Can you give me an example of that?
PN: Definitely. For example, some people have a history of attracting the same kind of man or woman; some keep attracting abusive relationships. I look at the root of the problem and try to address them. We’re working at the thought and energy level because everything that’s created in your life is through your thoughts and emotions, and these can be acquired at a really young age.
Can you explain it in depth?
PN: Even when you’re a toddler of two years old, you might have noticed the way your parents interact with each other. Even if you don’t understand the concept of a divorce or a dysfunctional family, these are rooted in your subconscious. Then you begin to build relationships based on that. We look at changing that, and these changes are quite evident too. People are able to build better relationships, joyful relationships. Ultimately, it all depends on the person’s individual willingness to change.
Image source: Pratima Nagaraj
Do you address a specific problem or look at the underlying issue, and then tackle the main problem?
PN: It is about addressing the underlying issue. Generally, when people come with an issue, it’s more on the surface level, more of a symptom, than the actual issue. Self-love is one of the most common root causes for such problems. They don’t love themselves enough. They have low self-esteem. They look at other people for love and caring and affection. What we look at it is how they can develop a relationship with themselves, where they can start loving and caring for themselves. When they are so empowered, they start attracting people who respect them and treat them with the same love and care. Exploring, digging deeper, get to the underlying issue, and then begin to change that.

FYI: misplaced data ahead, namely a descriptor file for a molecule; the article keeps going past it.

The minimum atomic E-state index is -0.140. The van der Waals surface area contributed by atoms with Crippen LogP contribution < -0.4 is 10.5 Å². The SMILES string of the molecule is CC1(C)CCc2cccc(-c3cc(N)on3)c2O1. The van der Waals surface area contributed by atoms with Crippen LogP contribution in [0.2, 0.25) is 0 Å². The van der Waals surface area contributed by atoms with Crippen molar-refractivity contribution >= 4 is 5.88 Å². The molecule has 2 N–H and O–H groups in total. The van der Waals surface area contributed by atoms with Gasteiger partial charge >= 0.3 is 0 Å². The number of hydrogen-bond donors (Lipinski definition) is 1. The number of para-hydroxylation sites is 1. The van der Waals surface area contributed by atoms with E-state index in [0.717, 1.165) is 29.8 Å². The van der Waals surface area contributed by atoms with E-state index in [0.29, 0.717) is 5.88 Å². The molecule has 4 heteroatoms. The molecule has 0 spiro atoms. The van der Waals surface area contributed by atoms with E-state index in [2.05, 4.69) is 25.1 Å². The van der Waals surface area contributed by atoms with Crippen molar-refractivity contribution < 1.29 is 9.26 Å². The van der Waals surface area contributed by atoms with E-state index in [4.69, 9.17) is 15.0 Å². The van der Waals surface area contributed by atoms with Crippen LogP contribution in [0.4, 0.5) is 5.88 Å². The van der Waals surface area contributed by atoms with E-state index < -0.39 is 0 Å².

What are the certifications/courses you’ve had to complete once you took up hypnotherapy?
PN: I did my course from National Guild of Hypnotists, which is the worldwide institution for hypnotherapy. After that, I didn’t feel like going back to the IT sector. I knew that I’d found my passion, and I wanted to help other people with the knowledge I’d acquired. So, I moved to Singapore and started a holistic healing center, where I use a variety and a combination of techniques that I offer through my session and workshops. That was about six years ago, and since then, I’ve been adding different skills to my repertoire and expanding on what I can offer.
Are you happy you followed your passion?